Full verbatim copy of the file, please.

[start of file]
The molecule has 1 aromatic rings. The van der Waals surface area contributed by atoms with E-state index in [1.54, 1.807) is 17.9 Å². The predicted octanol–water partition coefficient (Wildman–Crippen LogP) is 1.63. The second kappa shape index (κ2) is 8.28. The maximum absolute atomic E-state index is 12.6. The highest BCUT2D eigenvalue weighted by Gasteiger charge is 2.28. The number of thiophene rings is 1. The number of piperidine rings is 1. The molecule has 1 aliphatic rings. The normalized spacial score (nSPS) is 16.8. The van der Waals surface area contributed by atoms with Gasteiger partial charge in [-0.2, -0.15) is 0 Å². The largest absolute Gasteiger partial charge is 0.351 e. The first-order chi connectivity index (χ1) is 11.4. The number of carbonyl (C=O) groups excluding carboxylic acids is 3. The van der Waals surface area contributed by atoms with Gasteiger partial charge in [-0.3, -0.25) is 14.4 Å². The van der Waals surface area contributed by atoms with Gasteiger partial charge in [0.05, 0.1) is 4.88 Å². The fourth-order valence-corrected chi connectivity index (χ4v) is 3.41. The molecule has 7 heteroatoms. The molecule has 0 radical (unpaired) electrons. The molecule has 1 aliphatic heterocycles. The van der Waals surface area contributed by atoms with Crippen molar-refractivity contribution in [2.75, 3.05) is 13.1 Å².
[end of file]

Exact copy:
The molecule has 1 aromatic rings. The van der Waals surface area contributed by atoms with E-state index in [1.54, 1.807) is 17.9 Å². The predicted octanol–water partition coefficient (Wildman–Crippen LogP) is 1.63. The second kappa shape index (κ2) is 8.28. The maximum absolute atomic E-state index is 12.6. The highest BCUT2D eigenvalue weighted by Gasteiger charge is 2.28. The number of thiophene rings is 1. The number of piperidine rings is 1. The molecule has 1 aliphatic rings. The normalized spacial score (nSPS) is 16.8. The van der Waals surface area contributed by atoms with Gasteiger partial charge in [-0.2, -0.15) is 0 Å². The largest absolute Gasteiger partial charge is 0.351 e. The first-order chi connectivity index (χ1) is 11.4. The number of carbonyl (C=O) groups excluding carboxylic acids is 3. The van der Waals surface area contributed by atoms with Gasteiger partial charge in [-0.3, -0.25) is 14.4 Å². The van der Waals surface area contributed by atoms with Gasteiger partial charge in [0.05, 0.1) is 4.88 Å². The fourth-order valence-corrected chi connectivity index (χ4v) is 3.41. The molecule has 7 heteroatoms. The molecule has 0 radical (unpaired) electrons. The molecule has 1 aliphatic heterocycles. The van der Waals surface area contributed by atoms with Crippen molar-refractivity contribution in [2.75, 3.05) is 13.1 Å².